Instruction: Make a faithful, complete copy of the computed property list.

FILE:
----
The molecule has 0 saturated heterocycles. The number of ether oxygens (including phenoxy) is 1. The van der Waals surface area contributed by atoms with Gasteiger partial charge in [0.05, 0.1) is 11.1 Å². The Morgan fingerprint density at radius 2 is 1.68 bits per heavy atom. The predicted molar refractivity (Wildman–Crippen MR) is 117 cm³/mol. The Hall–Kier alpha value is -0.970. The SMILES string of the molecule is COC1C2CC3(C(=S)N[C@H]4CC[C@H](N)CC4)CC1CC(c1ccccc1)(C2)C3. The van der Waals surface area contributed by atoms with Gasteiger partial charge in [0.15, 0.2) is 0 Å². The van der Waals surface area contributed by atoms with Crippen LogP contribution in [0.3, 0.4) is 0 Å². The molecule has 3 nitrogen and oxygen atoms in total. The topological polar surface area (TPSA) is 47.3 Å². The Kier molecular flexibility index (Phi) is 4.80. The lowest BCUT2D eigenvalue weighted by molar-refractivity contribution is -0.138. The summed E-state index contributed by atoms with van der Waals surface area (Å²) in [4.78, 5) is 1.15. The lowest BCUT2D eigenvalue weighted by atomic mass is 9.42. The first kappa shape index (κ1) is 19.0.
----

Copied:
The molecule has 0 saturated heterocycles. The number of ether oxygens (including phenoxy) is 1. The van der Waals surface area contributed by atoms with Gasteiger partial charge in [0.05, 0.1) is 11.1 Å². The Morgan fingerprint density at radius 2 is 1.68 bits per heavy atom. The predicted molar refractivity (Wildman–Crippen MR) is 117 cm³/mol. The Hall–Kier alpha value is -0.970. The SMILES string of the molecule is COC1C2CC3(C(=S)N[C@H]4CC[C@H](N)CC4)CC1CC(c1ccccc1)(C2)C3. The van der Waals surface area contributed by atoms with Gasteiger partial charge in [0.15, 0.2) is 0 Å². The van der Waals surface area contributed by atoms with Crippen LogP contribution in [0.3, 0.4) is 0 Å². The molecule has 3 nitrogen and oxygen atoms in total. The topological polar surface area (TPSA) is 47.3 Å². The Kier molecular flexibility index (Phi) is 4.80. The lowest BCUT2D eigenvalue weighted by molar-refractivity contribution is -0.138. The summed E-state index contributed by atoms with van der Waals surface area (Å²) in [4.78, 5) is 1.15. The lowest BCUT2D eigenvalue weighted by atomic mass is 9.42. The first kappa shape index (κ1) is 19.0.